Active and Continual Learning
At The Attic, we view learning as active and continual. Catherine Twomey Fosnot, in her book Enquiring Teachers, Enquiring Learners: A Constructivist Approach for Teaching (Teachers College, Columbia University 1989), wrote:
"I've often thought that one of the problems with present educational institutions is that they encourage the idea that learning actually ends. Young learners are taught to believe that, when they finish a worksheet, they are done learning, and that idea is reinforced all through schooling.
Workbook finished? Good; done! Post test successfully completed? Good; on to the next unit.
Degree completed? Great; done! Little integration exists with learning outside the classroom.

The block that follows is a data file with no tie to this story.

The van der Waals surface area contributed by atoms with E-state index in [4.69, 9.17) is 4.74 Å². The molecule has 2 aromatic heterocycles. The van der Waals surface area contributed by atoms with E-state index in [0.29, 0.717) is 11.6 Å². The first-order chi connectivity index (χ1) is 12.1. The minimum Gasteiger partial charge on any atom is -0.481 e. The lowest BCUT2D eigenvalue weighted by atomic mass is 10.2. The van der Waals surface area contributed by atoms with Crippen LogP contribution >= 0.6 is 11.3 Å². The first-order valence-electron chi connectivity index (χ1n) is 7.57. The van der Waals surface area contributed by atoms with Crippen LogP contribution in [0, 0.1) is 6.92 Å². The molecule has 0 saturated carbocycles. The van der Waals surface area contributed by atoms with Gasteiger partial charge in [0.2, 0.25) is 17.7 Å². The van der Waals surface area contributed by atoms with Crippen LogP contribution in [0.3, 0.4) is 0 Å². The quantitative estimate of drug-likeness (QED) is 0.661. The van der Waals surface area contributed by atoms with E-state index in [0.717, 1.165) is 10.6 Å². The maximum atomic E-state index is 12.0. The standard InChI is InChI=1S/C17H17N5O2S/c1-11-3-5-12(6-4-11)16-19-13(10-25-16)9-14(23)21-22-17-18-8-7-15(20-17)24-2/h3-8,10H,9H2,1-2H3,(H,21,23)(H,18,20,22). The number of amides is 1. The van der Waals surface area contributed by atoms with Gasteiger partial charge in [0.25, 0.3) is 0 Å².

Instead of learning being viewed as a continuous process of inquiry and investigation, it is assessed as a "measurable" accumulation of discrete bits of knowledge."
"...little or no attention is paid to the learning process,...Rather than being powerless and
dependent on the institution, learners need to be empowered to think and learn for themselves. Thus, learning needs to be conceived of as something a learner does, not something that is done to a learner."
Fosnot, Catherine Twomey, Enquiring Teachers, Enquiring Learners: A Constructivist Approach for Teaching, Teacher's College, Columbia University, 1989.